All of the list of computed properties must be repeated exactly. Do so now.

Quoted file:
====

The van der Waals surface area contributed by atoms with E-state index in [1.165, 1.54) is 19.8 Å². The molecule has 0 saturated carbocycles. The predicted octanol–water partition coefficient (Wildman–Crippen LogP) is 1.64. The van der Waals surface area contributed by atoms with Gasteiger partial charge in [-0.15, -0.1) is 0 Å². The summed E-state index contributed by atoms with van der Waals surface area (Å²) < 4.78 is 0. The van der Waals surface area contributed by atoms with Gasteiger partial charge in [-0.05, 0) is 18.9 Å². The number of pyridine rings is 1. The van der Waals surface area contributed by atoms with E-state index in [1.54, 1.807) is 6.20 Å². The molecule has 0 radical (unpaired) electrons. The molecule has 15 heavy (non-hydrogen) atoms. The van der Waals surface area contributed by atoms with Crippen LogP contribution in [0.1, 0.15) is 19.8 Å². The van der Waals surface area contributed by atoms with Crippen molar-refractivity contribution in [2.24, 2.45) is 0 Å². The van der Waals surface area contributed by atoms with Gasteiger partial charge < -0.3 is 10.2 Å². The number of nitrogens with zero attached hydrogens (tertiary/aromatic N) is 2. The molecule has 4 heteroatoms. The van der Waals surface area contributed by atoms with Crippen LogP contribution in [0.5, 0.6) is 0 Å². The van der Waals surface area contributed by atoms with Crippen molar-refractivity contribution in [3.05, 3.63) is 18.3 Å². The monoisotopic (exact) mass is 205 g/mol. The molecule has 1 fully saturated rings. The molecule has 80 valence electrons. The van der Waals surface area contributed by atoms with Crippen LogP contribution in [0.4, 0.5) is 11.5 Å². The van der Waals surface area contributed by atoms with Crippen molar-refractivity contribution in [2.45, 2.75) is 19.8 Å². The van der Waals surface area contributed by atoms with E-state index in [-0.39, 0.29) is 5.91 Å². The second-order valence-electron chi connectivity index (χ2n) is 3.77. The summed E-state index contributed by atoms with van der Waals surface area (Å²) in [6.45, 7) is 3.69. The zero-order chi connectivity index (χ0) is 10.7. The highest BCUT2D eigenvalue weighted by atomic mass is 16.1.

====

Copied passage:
The van der Waals surface area contributed by atoms with E-state index in [1.165, 1.54) is 19.8 Å². The molecule has 0 saturated carbocycles. The predicted octanol–water partition coefficient (Wildman–Crippen LogP) is 1.64. The van der Waals surface area contributed by atoms with Gasteiger partial charge in [-0.15, -0.1) is 0 Å². The summed E-state index contributed by atoms with van der Waals surface area (Å²) < 4.78 is 0. The van der Waals surface area contributed by atoms with Gasteiger partial charge in [-0.05, 0) is 18.9 Å². The number of pyridine rings is 1. The van der Waals surface area contributed by atoms with E-state index in [1.54, 1.807) is 6.20 Å². The molecule has 0 radical (unpaired) electrons. The molecule has 15 heavy (non-hydrogen) atoms. The van der Waals surface area contributed by atoms with Crippen LogP contribution in [0.1, 0.15) is 19.8 Å². The van der Waals surface area contributed by atoms with Crippen molar-refractivity contribution in [2.24, 2.45) is 0 Å². The van der Waals surface area contributed by atoms with Gasteiger partial charge < -0.3 is 10.2 Å². The number of nitrogens with zero attached hydrogens (tertiary/aromatic N) is 2. The molecule has 4 heteroatoms. The van der Waals surface area contributed by atoms with Crippen LogP contribution in [0.5, 0.6) is 0 Å². The van der Waals surface area contributed by atoms with Crippen molar-refractivity contribution in [3.05, 3.63) is 18.3 Å². The monoisotopic (exact) mass is 205 g/mol. The molecule has 1 fully saturated rings. The molecule has 80 valence electrons. The van der Waals surface area contributed by atoms with Crippen LogP contribution in [0.4, 0.5) is 11.5 Å². The van der Waals surface area contributed by atoms with Crippen molar-refractivity contribution in [2.45, 2.75) is 19.8 Å². The van der Waals surface area contributed by atoms with E-state index in [-0.39, 0.29) is 5.91 Å². The second-order valence-electron chi connectivity index (χ2n) is 3.77. The summed E-state index contributed by atoms with van der Waals surface area (Å²) in [6.45, 7) is 3.69. The zero-order chi connectivity index (χ0) is 10.7. The highest BCUT2D eigenvalue weighted by atomic mass is 16.1.